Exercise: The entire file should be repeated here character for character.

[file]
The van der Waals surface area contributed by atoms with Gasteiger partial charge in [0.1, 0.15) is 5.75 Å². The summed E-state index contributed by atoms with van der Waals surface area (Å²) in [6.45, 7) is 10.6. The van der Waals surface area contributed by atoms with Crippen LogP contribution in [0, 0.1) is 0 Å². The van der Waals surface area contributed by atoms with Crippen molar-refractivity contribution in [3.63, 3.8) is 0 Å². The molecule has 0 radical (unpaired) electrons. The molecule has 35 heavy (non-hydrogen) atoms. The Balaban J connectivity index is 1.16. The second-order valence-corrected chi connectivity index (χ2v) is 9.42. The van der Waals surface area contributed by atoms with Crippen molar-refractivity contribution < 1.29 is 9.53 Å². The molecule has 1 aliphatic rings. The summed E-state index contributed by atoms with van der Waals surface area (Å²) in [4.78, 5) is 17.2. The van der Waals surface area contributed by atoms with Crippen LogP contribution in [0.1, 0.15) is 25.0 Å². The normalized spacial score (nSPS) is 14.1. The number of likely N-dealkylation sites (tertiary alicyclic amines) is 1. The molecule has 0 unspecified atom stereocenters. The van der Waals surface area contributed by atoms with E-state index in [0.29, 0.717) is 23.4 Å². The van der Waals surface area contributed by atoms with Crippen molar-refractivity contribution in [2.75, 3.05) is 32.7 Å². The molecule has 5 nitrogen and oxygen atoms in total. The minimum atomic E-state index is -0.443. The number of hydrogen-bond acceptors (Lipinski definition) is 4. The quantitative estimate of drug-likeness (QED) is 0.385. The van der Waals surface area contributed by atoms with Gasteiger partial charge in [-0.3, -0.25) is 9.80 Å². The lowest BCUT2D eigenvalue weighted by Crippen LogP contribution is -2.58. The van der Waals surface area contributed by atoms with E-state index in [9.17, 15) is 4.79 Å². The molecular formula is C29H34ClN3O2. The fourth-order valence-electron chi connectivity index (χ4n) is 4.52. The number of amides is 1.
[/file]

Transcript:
The van der Waals surface area contributed by atoms with Gasteiger partial charge in [0.1, 0.15) is 5.75 Å². The summed E-state index contributed by atoms with van der Waals surface area (Å²) in [6.45, 7) is 10.6. The van der Waals surface area contributed by atoms with Crippen LogP contribution in [0, 0.1) is 0 Å². The van der Waals surface area contributed by atoms with Crippen molar-refractivity contribution in [3.63, 3.8) is 0 Å². The molecule has 0 radical (unpaired) electrons. The molecule has 35 heavy (non-hydrogen) atoms. The Balaban J connectivity index is 1.16. The second-order valence-corrected chi connectivity index (χ2v) is 9.42. The van der Waals surface area contributed by atoms with Crippen molar-refractivity contribution < 1.29 is 9.53 Å². The molecule has 1 aliphatic rings. The summed E-state index contributed by atoms with van der Waals surface area (Å²) in [4.78, 5) is 17.2. The van der Waals surface area contributed by atoms with Crippen LogP contribution in [0.1, 0.15) is 25.0 Å². The normalized spacial score (nSPS) is 14.1. The number of likely N-dealkylation sites (tertiary alicyclic amines) is 1. The molecule has 0 unspecified atom stereocenters. The van der Waals surface area contributed by atoms with E-state index in [0.29, 0.717) is 23.4 Å². The van der Waals surface area contributed by atoms with Crippen molar-refractivity contribution in [2.75, 3.05) is 32.7 Å². The molecule has 5 nitrogen and oxygen atoms in total. The minimum atomic E-state index is -0.443. The number of hydrogen-bond acceptors (Lipinski definition) is 4. The quantitative estimate of drug-likeness (QED) is 0.385. The van der Waals surface area contributed by atoms with Gasteiger partial charge in [-0.3, -0.25) is 9.80 Å². The lowest BCUT2D eigenvalue weighted by Crippen LogP contribution is -2.58. The van der Waals surface area contributed by atoms with E-state index in [9.17, 15) is 4.79 Å². The molecular formula is C29H34ClN3O2. The fourth-order valence-electron chi connectivity index (χ4n) is 4.52. The number of amides is 1.